Wiki: Minerva Initiative

The Minerva Initiative is a research program sponsored by the U.S. Department of Defense (DoD) that provides grants to sustain university-based, social science studies on areas of strategic importance to U.S. national security policy. The program looks to tap into the community of area specialists and other university researchers, particularly those who work on Islam, Iraq, China, and related areas.[1] Since its establishment in 2008, the Department of Defense has awarded over 70 grants to private researchers.[2] Grants are awarded on an annual basis for research projects that typically last three years.

In 2011 the DoD hosted the first annual Minerva Conference. The event has since become an annual gathering in September for Minerva researchers, DoD keynote speakers, and scholars to highlight the most relevant research conducted through the program’s support...


The program's funding of social science research for national security purposes has proven controversial.[8] Although many scholars support Minerva, at the program’s start a number of academic researchers sounded public alarm about the prospect of Defense Department funding for research. In 2008 the American Anthropological Association sent a public letter suggesting that the funding be transferred to a different body, such as the National Science Foundation (NSF). Hugh Gusterson, a prominent anthropologist at George Mason University, wrote a series of articles in a variety of venues that have attracted significant attention,[9]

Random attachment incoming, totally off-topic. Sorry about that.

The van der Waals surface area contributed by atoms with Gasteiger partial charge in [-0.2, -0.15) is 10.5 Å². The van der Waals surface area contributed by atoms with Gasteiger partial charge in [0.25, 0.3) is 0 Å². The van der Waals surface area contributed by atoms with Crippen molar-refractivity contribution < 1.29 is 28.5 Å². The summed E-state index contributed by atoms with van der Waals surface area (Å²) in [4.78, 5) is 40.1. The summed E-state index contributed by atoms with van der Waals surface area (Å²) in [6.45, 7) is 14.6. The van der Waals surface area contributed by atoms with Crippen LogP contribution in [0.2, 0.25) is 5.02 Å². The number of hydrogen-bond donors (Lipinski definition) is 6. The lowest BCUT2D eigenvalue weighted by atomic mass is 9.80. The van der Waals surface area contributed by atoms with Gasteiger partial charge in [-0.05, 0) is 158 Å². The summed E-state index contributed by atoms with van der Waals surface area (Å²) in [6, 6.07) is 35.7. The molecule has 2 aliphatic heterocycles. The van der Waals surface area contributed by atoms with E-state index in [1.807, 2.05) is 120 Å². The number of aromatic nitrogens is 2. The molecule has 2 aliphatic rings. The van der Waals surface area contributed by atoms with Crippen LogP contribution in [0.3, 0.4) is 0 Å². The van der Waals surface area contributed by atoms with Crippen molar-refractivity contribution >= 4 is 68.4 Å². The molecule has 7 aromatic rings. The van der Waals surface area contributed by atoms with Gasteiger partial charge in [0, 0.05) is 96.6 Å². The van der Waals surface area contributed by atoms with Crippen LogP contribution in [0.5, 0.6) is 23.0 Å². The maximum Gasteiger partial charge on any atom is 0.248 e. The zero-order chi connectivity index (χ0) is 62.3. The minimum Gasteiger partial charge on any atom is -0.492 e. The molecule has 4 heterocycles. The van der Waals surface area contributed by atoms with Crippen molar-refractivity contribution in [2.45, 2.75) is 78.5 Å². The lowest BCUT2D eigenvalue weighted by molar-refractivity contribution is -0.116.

"any attempt to centralize thinking about culture and terrorism under the Pentagon’s roof will inevitably produce an intellectually shrunken outcome....The Pentagon will have the false comfort of believing that it has harnessed the best and the brightest minds, when in fact it will have only received a very limited slice of what the ivory tower has to offer—academics who have no problem taking Pentagon funds. Social scientists call this “selection bias,” and it can lead to dangerous analytical errors."[10]
More recently, some observers have expressed concern that Minerva research, in its effort to understand mass mobilization, may be targeting peaceful activists, NGOs and protest movements, and has labeled non-violent radical activists "supporters of political violence."[11] Others believe social science should continue to emphasize security issues but worry that DoD funding will bias findings. One article notes:

"In an incentive structure that rewards an emphasis on countering global threats and securing the homeland, the devil lies in the definitions. In this framework, the Boston Marathon bombing becomes a national security problem, whereas the Sandy Hook massacre remains a matter for the police and psychologists—a distinction that is both absurd as social science and troubling as public policy."[12]

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